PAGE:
Very rarely does a film come along that is such a sheer delight all you want to do is watch it over and over again. Eighth Grade is one of these extraordinary gems, a film that is overflowing with insight, wit and humanity. Coming-of-age dramas are a well traversed genre and can so often fall into cliché especially for first-time filmmakers who are yet to find their voice. Yet Bo Burnham’s first feature Eighth Grade feels utterly fresh, relevant and self-assured. Burnham’s 12-year comedy career has no doubt helped refine his particular brand of humour, but it’s still a staggering achievement to create such an accomplished first film.

Eighth Grade opens on Kayla (Elsie Fisher) filming a YouTube video for her almost non-existent subscriber base. She dishes out life advice and gives a monologue on “being yourself” then signs off with her“Gucci!” catchphrase. However, like many kids, Kayla finds it difficult to practise what she preaches on social media and at school she’s shy, quiet and insecure. While at home she spends most of her time glued to her phone, deflecting her dad’s (Josh Hamilton) meaningful attempts to engage in conversation. Kayla has just one week of eighth grade to navigate before she reaches high school. During this time, she reluctantly attends a popular girl’s birthday pool party, struggles to form coherent sentences in-front of her crush Aiden (Luke Prael), and befriends her high school buddypartner Olivia (Emily Robinson). There’s hardly a moment where you’re not laughing, crying, or cringing at this honest, nuanced portrait of teenage life.

Known for providing the voice for Agnes in the Despicable Me franchise, Elsie Fisher gives a truly revelatory, breakthrough performance in Eighth Grade. Kayla is such an achingly real depiction of millennial adolescence and it’s thanks to Fisher’s extremely endearing, genuine turn that the film is such a joy. She completely nails the self-conscious awkwardness of this transitory period and delivers her stumbling, nervous dialogue flawlessly. Often it feels like you’re watching a documentary, such is the authenticity of Fisher’s performance. The supporting teen cast are entirely convincing too and Hamilton puts in a sweet and compassionate turn as Kayla’s caring dad.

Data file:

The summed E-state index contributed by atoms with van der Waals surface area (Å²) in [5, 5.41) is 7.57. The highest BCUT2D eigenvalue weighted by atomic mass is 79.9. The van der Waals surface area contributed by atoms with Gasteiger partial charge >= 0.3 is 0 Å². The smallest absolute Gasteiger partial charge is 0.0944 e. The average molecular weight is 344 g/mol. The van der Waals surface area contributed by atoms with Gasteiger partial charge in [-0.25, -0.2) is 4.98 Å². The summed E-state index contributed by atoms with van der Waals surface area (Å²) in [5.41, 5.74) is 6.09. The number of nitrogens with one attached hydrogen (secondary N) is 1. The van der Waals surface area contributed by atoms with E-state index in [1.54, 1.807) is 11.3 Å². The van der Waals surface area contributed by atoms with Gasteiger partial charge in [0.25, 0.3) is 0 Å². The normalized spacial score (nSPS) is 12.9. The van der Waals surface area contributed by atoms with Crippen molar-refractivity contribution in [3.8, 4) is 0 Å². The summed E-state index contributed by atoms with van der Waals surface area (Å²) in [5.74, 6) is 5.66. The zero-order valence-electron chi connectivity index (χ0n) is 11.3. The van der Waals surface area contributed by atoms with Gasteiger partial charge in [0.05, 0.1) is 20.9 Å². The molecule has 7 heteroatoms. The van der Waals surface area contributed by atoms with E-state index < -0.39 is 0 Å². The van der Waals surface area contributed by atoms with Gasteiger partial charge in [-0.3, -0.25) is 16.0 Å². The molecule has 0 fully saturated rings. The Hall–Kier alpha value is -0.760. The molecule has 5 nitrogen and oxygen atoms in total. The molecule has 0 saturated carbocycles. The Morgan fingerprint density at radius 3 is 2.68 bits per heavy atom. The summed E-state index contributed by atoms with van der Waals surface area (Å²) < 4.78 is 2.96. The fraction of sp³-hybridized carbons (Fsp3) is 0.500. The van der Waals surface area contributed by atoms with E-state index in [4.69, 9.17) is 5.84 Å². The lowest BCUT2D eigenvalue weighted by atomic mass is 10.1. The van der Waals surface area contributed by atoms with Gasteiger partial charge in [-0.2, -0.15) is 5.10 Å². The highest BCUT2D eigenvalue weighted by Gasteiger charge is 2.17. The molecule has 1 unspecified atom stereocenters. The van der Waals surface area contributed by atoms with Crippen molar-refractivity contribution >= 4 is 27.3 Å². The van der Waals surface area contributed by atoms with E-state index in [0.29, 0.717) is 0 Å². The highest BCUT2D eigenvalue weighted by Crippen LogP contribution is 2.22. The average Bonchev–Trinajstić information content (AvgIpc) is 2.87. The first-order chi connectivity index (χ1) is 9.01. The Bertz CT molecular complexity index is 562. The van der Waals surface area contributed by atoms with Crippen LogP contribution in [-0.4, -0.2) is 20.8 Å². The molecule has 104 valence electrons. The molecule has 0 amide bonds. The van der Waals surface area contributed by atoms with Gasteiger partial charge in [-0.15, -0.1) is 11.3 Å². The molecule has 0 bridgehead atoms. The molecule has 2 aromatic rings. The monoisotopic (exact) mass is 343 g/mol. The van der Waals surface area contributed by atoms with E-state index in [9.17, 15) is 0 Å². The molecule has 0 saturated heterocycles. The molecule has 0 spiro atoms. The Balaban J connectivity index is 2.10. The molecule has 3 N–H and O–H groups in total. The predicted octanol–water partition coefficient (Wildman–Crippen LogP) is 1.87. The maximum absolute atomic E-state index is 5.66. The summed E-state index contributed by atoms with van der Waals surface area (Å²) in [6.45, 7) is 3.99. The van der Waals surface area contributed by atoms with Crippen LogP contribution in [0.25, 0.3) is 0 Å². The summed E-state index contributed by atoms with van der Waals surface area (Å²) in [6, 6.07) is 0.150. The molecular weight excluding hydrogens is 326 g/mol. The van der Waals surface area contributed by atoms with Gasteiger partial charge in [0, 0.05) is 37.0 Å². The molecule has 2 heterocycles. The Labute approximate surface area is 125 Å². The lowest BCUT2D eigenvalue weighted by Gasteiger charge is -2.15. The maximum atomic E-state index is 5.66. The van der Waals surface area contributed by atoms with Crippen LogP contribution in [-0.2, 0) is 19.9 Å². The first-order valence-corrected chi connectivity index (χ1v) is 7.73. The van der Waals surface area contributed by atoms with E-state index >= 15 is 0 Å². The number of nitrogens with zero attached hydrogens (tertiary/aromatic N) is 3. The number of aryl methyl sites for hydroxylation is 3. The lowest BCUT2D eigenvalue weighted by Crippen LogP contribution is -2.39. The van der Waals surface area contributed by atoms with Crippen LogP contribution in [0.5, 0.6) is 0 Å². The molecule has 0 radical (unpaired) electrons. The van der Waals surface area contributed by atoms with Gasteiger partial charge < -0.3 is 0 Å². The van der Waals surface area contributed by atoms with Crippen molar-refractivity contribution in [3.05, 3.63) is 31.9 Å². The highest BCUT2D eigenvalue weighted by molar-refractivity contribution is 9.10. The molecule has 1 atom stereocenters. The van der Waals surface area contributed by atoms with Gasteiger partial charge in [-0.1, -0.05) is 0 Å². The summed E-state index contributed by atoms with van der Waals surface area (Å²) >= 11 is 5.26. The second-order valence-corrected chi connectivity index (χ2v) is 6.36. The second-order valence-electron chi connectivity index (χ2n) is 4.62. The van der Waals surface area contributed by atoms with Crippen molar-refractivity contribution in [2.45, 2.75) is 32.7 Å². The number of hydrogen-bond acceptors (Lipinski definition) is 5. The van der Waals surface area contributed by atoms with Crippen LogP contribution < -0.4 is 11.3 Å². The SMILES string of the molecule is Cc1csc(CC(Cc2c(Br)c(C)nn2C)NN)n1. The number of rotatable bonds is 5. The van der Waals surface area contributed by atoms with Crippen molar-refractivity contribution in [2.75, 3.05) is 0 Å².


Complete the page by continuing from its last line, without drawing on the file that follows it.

It’s a marvel that Burnham has constructed such an accurate portrayal of the teen girl experience considering he’s a 27-year old man. Burnham’s script feels entirely alive with its subtle, realistic dialogue and amazing empathy towards the challenges and anxiety that teens face in 2018. There’s so much to recognise and relate too in Burnham’s superb script and he directs with a confidant, deft hand too – humorously capturing the ways teenagers interact with social media. Anna Meredith’s lively, pounding electronic score imbues the film with real vigour and even helps draw out some laughs when it accompanies slow-motion shots of Kayla’s dreamy crush Aiden.

Charming, poignant, hilarious and cringe-inducing Eighth Grade is a modern coming-of-ager made with real candour and features a spellbindingly lovable performance from Fisher. Burnham has undeniable talent behind the camera and has set himself a seriously high bar with this astonishing first film.